Oliver had tried to enroll Linda at their neighborhood school a few blocks down the street; he was told instead that Linda would have to go to a segregated school a mile away. Apparently, the Topeka school board felt it would be better for Linda to attend a school far away from her own community, with children of her same race.
Keep that in mind as we get the latest news from Newark:
Yesterday, [State Superintendent Cami] Anderson released the results of the universal enrollment process, a key piece of the One Newark reorganization plan. She also announced the district will provide bus service for 3,783 students who were asked to choose a new school under the reorganization plan.
"Equity piece"? You mean this?In the first round of enrollment, Anderson said the district matched 63 percent of the 12,604 applicants to one of their top five school choices. Another 1,512 students were not matched at all, and 3,216 were matched to their sixth, seventh and eighth choices. "We are really excited about the number of participants and we are particularly proud of the equity piece," Anderson said. [emphasis mine]
In addition to the enrollment decisions, parents were notified today the district will provide shuttle service to and from school for the 3,783 students who had to chose new schools. Thirteen schools were consolidated or relocated or turned over into charter schools or early learning centers.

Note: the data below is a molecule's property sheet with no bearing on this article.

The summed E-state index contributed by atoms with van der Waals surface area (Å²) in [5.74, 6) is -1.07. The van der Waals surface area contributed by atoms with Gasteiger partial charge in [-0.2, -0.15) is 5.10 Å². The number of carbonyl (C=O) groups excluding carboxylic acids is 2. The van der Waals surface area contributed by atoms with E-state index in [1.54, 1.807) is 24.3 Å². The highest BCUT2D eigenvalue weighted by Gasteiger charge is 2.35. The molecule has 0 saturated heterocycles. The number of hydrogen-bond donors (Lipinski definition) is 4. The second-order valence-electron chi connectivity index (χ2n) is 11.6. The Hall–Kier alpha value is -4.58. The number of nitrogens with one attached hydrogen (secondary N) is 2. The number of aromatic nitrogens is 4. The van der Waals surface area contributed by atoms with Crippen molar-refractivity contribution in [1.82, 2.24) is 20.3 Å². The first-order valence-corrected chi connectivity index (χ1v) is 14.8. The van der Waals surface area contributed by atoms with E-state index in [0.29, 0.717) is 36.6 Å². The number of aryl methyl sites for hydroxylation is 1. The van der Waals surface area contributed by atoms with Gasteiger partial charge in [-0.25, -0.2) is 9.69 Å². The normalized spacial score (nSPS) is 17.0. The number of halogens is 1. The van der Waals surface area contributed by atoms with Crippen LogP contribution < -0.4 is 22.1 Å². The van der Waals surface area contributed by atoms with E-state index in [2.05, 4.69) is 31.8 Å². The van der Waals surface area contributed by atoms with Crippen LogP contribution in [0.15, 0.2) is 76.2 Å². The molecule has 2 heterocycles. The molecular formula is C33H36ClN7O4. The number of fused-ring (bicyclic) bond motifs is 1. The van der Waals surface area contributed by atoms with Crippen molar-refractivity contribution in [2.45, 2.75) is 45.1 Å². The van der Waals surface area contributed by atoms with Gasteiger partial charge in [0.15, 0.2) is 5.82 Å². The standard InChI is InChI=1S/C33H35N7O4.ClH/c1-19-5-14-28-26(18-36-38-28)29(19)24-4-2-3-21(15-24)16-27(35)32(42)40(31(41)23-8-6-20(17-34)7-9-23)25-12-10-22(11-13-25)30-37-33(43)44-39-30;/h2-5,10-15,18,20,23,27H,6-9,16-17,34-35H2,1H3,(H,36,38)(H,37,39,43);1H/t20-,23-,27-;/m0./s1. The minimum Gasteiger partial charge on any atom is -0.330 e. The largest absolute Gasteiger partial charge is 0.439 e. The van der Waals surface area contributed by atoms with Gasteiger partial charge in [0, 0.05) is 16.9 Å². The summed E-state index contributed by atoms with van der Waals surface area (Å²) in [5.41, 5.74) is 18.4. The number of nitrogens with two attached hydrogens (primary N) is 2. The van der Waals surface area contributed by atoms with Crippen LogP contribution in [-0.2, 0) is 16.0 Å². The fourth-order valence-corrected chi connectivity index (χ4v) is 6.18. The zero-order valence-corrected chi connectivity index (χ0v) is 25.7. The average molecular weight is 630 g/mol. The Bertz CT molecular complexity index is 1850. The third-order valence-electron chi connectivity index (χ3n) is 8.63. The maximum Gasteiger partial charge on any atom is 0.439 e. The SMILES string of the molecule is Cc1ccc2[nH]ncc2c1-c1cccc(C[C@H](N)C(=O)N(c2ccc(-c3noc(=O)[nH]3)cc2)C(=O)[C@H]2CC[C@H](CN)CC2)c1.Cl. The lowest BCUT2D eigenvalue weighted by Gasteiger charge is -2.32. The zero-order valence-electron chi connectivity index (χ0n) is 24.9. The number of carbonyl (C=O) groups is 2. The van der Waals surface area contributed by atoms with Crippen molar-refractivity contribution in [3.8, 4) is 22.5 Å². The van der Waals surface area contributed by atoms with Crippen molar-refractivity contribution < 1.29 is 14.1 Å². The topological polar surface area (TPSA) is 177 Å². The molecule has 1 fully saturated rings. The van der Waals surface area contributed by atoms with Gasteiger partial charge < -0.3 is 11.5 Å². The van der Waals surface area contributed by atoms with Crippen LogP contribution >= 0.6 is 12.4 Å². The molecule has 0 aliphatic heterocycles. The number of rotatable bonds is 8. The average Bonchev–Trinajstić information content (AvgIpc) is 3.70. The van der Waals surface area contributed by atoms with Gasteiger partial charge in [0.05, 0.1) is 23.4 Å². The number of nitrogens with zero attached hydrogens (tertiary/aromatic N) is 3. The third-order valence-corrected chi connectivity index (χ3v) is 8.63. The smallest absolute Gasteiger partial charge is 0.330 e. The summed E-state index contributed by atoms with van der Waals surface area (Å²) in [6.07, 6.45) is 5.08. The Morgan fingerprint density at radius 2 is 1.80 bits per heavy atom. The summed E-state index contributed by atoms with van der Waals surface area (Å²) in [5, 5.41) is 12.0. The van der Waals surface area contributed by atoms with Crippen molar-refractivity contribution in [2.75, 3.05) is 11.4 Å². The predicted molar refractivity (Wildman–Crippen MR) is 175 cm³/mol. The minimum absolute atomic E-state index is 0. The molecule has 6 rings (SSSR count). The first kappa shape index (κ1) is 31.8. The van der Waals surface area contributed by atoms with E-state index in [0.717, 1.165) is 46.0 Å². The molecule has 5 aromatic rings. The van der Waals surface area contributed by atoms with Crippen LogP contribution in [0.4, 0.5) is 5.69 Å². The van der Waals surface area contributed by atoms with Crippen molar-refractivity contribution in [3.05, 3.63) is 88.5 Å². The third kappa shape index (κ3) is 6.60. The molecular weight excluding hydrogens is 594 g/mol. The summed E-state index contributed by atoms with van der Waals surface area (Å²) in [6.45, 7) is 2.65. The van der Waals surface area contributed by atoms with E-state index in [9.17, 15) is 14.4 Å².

Officials said they plan to have the shuttle service in place for September but do not have the information on the routes or the cost.
Currently, the district provides buses for special education students and city bus tickets to high school students who attend schools more than 2½ miles from their house and K-8 students who live more than 2 miles from school.
Say this about the Topeka school board 60 years ago: at least they had a plan to make sure Linda Brown could ride a bus to her segregated school. We're not sure Newark Public Schools can even handle that.This year, 6,527 district and charter school students are eligible for bus tickets, and 98 percent take advantage of them, officials said.
Linda Brown's parents fought for the right to send their child to a school in their neighborhood. The Christie/Anderson administration, in contrast, wants to bus Newark's children all over the city.
Keep in mind that the children who had to chose new schools are much more likely to be black:
In 2014 Newark, black children are being bussed all over the city, away from their neighborhood schools, which have been systemically underfunded.
How far, I wonder, have we really come?
Topeka, 1954, or Newark, 2014?